Stanley (Jasspon) Kunitz 1905–2006
American poet, essayist, editor, translator, and journalist.
Hailing from the generation of poets that came of age under the influence of T. S. Eliot and W. H. Auden, Kunitz is considered an important, if somewhat critically neglected, voice in contemporary American poetry. He exercised a subtle influence on such major poets as Theodore Roethke and Robert Lowell, and has provided encouragement to hundreds of younger poets as well. Kunitz's career is generally divided into two phases. While his early poetry collections, including Intellectual Things (1930) and Passport to the War (1944), earned him a reputation as a technically accomplished metaphysical poet, his later work, beginning with The Testing-Tree (1971), showed Kunitz writing a simpler, more emotional poetry that embraced the physical world. Although Kunitz has always been admired by his peers, especially since the publication of Selected Poems, 1928-1958 (1958), which was awarded a Pulitzer Prize in 1959, the classification of his work into two, easily defined categories and his reputation as a "poet's poet" have tended to deter critical interest in his work. While Kunitz's style changed over the years, the subjects of his poems have remained constant. He is known for his sensitive exploration of such themes as the simultaneity of life and death, the search for the lost father, love, generation and decline, and the movement from the unknown to the known. Consistently praised for his skillful craftsmanship, Kunitz incorporates the rhythms of natural speech in his poetry and displays a fine ear for the musical cadence of phrases.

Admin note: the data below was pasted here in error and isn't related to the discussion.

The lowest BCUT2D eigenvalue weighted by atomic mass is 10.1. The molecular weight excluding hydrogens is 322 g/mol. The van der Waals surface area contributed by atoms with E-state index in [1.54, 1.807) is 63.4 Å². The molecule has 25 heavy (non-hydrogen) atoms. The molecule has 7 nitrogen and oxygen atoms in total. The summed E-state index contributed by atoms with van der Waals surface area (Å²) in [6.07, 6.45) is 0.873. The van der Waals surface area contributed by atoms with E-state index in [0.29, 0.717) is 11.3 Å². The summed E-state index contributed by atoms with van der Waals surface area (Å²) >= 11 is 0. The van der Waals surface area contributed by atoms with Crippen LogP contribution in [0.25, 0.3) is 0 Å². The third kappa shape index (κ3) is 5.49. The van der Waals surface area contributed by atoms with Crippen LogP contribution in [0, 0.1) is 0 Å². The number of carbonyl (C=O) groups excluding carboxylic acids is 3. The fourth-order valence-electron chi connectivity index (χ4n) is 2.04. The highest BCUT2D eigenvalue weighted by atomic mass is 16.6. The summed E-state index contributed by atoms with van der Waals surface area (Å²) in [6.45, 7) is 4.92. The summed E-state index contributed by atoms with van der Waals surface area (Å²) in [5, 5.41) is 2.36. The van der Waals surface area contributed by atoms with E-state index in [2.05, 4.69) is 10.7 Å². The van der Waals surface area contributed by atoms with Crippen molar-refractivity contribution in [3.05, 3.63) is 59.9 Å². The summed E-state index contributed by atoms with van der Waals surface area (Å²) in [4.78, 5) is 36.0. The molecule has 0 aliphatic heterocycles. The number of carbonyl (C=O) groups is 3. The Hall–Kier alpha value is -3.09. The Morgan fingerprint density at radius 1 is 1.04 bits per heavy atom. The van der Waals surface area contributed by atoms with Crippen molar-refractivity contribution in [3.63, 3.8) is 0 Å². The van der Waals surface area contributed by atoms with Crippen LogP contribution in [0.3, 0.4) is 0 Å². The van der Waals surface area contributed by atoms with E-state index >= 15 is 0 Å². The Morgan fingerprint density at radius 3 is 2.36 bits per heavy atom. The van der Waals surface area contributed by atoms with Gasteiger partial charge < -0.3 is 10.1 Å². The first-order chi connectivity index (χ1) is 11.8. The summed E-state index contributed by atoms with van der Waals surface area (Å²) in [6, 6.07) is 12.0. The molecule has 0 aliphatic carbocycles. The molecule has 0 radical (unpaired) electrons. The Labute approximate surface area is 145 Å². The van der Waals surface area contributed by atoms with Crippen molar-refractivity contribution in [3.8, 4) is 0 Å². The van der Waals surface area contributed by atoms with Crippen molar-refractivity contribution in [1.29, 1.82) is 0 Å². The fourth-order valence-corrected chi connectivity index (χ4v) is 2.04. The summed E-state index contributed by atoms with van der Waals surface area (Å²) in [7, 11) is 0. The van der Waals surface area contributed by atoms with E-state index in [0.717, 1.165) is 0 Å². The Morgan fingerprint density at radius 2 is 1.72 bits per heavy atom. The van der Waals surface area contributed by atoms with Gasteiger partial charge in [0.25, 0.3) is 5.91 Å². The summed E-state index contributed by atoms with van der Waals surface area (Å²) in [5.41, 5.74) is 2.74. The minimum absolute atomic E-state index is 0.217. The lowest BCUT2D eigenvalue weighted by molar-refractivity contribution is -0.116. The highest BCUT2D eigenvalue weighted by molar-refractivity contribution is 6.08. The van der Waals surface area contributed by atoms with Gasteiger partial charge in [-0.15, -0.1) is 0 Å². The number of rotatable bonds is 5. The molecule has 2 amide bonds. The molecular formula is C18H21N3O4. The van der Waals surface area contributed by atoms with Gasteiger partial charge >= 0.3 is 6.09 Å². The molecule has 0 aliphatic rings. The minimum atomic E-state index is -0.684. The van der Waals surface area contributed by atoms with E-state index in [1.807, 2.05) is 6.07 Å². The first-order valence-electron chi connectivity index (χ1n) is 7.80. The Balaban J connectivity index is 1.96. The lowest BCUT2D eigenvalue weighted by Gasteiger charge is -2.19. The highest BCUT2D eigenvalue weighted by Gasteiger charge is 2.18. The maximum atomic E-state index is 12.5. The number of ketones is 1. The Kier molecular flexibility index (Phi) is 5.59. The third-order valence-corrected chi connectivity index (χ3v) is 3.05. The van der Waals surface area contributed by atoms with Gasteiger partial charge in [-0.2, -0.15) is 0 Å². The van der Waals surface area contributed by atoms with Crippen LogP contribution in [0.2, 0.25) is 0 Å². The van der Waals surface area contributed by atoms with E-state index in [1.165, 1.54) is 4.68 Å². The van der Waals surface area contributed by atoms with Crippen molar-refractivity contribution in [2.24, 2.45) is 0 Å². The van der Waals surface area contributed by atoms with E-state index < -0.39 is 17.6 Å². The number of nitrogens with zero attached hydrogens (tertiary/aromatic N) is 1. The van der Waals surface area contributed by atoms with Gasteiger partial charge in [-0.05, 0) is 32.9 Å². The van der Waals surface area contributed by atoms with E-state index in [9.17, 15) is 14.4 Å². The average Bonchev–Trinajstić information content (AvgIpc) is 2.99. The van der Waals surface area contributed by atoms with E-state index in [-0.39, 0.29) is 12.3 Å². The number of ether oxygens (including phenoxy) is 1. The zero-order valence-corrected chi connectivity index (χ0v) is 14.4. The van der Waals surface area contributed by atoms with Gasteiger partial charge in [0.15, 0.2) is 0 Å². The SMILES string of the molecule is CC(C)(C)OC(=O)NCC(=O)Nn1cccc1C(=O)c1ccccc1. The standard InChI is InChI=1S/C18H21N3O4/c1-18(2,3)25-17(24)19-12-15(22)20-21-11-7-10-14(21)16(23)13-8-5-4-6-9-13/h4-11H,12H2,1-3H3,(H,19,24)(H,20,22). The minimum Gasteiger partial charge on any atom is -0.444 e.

Born in Worcester, Massachusetts, Kunitz was the third and last child of Russian-Jewish parents. His father, Solomon, a dress manufacturer, committed suicide just months before his birth, and his mother, Yetta, who took over the family business, would not allow Kunitz to mention his father's name. Kunitz received B.A. and M.A. degrees from Harvard, where he was recognized as a promising poet and awarded the coveted Lloyd McKim Garrison Medal for Poetry. In 1927, when Kunitz was denied a teaching appointment at Harvard because of the school administration's concerns about his religious ancestry, he rejected the academic life as a profession but continued writing poetry in private. He worked briefly as a reporter for the Worcester Telegram before beginning a long association with the W. H. Wilson Publishing Company of New York, where he served as editor of the Wilson Library
Bulletin from 1928 until 1943 and worked on eight biographical dictionaries about famous authors between 1931 and 1980. In the late 1920s, Kunitz contributed poems to a variety of magazines, including the Dial, the Nation, and the New Republic, and by early 1929, his first collection, Intellectual Things, was accepted by the largest publishing house in the country, Doubleday, Doran. While most of the reviews of Intellectual Things and Kunitz's second collection of poems, Passport to the War, were complimentary, it was not until the publication of the Pulitzer Prize-winning Selected Poems, 1928-1958 that Kunitz began to elicit any substantial critical attention. In 1946, as a result of his friendship with Roethke, Kunitz began teaching at Bennington College in Vermont, and he continued to teach at a number of American colleges, including Yale and Columbia, until 1985. In the 1960s and 1970s Kunitz also gained recognition for his translations of the works of several Russian poets, among them Anna Akhmatova, Andrei Voznesensky, and Yevgeny Yevtushenko. In addition, he became well known as an advocate of poetry and the arts; he directed the YM-YWCA Poetry Workshop in New York, was general editor of the prestigious "Yale Series of Younger Poets," headed the poetry section at the Library of Congress, and traveled as a cultural exchange lecturer to Poland, Israel, Egypt, Ghana, Senegal, and the former Soviet Union.